Above: Council President Schwager introduces new Town Manager Nota to School Committee Chair Carolyn Mark.
By Elizabeth F. McNamara
Andrew Nota is steeped in the ways of Rhode Island local government, with 28 years spent working for the towns of Narragansett, South Kingstown, and Jamestown. He brings that experience and a wealth of civic connections to his new job as town manager for East Greenwich as of Aug. 31. The council voted Tuesday in open session to approve his hire, 5-0, with a three-year contract worth $150,000 the first year, and with 2 percent raises in years two and three.
“I’m going to be happy to vote ‘Yes’ on this motion and I look forward to Mr. Nota moving his office by boat if necessary across the Bay and into Town Hall in East Greenwich,” said Council President Mark Schwager just before the vote.
In his comments, Vice President Mike Donegan noted he’d heard from several state officials praising Nota. He and other councilors commented on the wealth of applicants who’d applied but that Nota was clearly the best.
Nota’s family was there to share the moment: his wife, Michele (head of alumni relations for URI), and their three adult children. Also there were three men from the Narragansett Parks & Recreation Department. “We’re here for Andy,” they said. Nota grew up in Narragansett and spent the first 16 years of his municipal career in Narragansett. He’s been gone from that job for 15 years, but obviously still has strong supporters there.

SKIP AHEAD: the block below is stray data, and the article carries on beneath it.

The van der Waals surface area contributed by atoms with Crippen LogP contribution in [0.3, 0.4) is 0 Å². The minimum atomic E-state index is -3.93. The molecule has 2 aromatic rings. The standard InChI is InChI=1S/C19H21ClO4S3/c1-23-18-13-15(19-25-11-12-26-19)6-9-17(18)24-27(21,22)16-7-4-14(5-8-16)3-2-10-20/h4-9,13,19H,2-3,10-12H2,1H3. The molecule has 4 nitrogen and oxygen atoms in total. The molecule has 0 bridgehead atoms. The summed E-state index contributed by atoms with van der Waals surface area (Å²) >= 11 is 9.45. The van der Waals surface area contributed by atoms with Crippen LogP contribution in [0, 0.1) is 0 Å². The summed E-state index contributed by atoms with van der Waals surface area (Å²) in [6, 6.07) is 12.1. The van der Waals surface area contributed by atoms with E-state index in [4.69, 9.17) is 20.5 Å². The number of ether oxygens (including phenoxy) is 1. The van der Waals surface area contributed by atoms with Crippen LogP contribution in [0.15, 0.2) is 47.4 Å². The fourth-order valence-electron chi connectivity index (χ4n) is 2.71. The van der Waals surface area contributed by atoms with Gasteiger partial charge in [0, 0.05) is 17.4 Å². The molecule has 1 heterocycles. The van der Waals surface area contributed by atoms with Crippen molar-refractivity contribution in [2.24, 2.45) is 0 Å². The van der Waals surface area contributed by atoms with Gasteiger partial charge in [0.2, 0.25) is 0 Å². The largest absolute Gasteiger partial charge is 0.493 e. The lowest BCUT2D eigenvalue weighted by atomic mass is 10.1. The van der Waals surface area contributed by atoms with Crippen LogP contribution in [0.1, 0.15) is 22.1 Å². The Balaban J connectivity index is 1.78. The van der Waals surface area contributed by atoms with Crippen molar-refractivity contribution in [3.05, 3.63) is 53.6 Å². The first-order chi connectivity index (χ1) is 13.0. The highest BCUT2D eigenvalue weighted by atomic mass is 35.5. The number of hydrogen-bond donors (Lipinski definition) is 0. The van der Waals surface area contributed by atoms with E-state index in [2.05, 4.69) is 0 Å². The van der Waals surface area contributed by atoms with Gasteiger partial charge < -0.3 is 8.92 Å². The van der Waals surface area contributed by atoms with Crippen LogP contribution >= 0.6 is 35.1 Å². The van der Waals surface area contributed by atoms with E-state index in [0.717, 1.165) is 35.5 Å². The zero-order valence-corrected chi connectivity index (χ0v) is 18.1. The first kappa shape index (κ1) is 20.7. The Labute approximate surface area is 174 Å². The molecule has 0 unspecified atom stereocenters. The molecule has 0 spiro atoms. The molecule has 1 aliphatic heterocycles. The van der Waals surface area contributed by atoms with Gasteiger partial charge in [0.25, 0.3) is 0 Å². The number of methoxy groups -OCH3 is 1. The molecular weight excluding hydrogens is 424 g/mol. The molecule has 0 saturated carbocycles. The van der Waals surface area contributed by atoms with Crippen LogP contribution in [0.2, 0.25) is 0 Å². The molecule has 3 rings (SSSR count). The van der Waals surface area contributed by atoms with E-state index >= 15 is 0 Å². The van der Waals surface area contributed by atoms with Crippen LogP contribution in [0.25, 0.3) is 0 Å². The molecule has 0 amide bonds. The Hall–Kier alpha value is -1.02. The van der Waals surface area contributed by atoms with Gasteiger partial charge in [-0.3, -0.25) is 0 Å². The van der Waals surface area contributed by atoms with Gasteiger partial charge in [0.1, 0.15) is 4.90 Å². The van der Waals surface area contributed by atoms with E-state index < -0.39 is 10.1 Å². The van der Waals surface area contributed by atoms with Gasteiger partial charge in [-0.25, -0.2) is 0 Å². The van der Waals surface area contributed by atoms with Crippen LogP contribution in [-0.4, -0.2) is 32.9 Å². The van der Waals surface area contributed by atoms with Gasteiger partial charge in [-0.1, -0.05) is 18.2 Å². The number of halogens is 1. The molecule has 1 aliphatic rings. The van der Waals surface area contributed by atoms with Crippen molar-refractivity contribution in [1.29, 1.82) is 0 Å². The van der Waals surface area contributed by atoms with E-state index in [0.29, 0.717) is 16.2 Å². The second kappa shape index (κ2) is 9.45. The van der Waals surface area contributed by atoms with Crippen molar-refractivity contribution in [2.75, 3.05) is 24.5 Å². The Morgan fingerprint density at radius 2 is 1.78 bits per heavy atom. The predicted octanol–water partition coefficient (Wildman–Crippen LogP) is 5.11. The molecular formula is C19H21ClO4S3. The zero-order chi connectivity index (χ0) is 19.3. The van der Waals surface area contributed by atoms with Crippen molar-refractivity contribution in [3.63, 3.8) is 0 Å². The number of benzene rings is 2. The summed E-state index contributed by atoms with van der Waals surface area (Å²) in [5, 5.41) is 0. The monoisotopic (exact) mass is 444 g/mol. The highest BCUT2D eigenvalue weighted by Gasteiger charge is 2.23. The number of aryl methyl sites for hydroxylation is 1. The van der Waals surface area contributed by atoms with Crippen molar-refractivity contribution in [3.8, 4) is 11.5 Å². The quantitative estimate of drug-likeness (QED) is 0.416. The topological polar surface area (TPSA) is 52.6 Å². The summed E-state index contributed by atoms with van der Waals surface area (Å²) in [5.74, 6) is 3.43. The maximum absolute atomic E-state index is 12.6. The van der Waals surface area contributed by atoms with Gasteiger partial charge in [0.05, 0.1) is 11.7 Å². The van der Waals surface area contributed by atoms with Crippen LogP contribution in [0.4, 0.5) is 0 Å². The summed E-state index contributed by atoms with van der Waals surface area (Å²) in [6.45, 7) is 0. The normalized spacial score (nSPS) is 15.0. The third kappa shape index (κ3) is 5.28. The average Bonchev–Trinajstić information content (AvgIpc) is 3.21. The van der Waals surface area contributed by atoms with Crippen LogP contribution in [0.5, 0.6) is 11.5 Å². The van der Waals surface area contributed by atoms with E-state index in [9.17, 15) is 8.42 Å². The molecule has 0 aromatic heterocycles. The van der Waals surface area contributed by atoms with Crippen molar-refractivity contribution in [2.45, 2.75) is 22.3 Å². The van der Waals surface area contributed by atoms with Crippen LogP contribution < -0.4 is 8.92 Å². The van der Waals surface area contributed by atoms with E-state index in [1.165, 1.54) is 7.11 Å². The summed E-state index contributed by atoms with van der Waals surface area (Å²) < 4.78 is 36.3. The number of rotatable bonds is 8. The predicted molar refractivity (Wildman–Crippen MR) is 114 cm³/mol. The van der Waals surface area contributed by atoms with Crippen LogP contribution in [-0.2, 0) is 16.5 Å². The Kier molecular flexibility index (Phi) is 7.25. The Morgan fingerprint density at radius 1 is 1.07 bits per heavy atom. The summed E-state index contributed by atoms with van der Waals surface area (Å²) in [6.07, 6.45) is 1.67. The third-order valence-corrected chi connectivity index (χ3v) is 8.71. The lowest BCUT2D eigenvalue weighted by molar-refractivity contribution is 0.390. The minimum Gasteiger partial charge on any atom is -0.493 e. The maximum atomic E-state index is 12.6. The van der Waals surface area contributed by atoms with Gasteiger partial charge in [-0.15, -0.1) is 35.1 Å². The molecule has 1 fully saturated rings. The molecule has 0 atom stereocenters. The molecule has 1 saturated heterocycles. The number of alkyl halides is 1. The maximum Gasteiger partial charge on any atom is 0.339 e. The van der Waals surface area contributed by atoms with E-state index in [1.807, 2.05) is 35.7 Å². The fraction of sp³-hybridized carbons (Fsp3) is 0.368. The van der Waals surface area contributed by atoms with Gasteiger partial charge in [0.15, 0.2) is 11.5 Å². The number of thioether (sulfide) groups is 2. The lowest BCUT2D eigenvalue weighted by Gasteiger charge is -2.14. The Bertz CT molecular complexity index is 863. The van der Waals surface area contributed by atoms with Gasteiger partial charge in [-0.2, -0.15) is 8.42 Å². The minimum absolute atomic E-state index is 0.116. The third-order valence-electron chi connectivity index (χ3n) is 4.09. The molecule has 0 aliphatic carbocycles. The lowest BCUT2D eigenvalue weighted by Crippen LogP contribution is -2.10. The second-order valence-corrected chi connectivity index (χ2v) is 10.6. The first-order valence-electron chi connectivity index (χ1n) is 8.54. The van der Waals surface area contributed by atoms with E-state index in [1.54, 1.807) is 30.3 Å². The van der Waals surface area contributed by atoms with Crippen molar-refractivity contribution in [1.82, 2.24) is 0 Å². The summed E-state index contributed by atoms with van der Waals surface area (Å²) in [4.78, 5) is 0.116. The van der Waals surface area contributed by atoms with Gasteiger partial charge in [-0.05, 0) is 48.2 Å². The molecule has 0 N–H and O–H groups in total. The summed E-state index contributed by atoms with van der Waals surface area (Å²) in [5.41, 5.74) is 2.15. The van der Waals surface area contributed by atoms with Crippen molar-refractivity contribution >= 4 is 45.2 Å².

Nota, 53, was born in Providence but has spent nearly all of his life in the southern part of the state. He earned his bachelor’s and master’s degrees at URI (finance and management and an MBA).
His first municipal job was with the Narragansett Parks & Recreation Department. While there, he studied law at New England School of Law, earning his JD in 1998. By the time he was done – it took four years attending classes at night – he’d decided he wanted to continue working in municipal government rather than practice law. Still, the law degree hasn’t gone to waste.
“It has been invaluable to me in my various roles ever since,” he said. (Here’s the resume he submitted with his application: Nota Resume.)
From Narragansett, Nota spent 10 years working in South Kingstown, first in parks and recreation, then as director of administrative services. He took the job of town manager for Jamestown in 2014. Today, he and Michele live in Jamestown.
Nota said the family likes to be on the water in the summer (they own a J24 and a Boston whaler) and ski in the winter. He also likes working outside in the yard or on the boats or cars. Their house was built in 1877 and he has been restoring it – “I do a little bit of everything: word working, painting, electrical and plumbing, and more.”
His office at EG’s Town Hall won’t be as close to home as his current one, which sits just a half mile away from his house.
“This is going to be the longest commute in my entire career,” he said with a laugh about his new position. Nota said he hadn’t been looking for a new job – “Jamestown’s a wonderful place” – but East Greenwich was among the towns he’d always been interested in. After EG’s well publicized turmoil under the previous council and what Nota saw as a recent return to stability, he thought the timing was right. He applied for the job.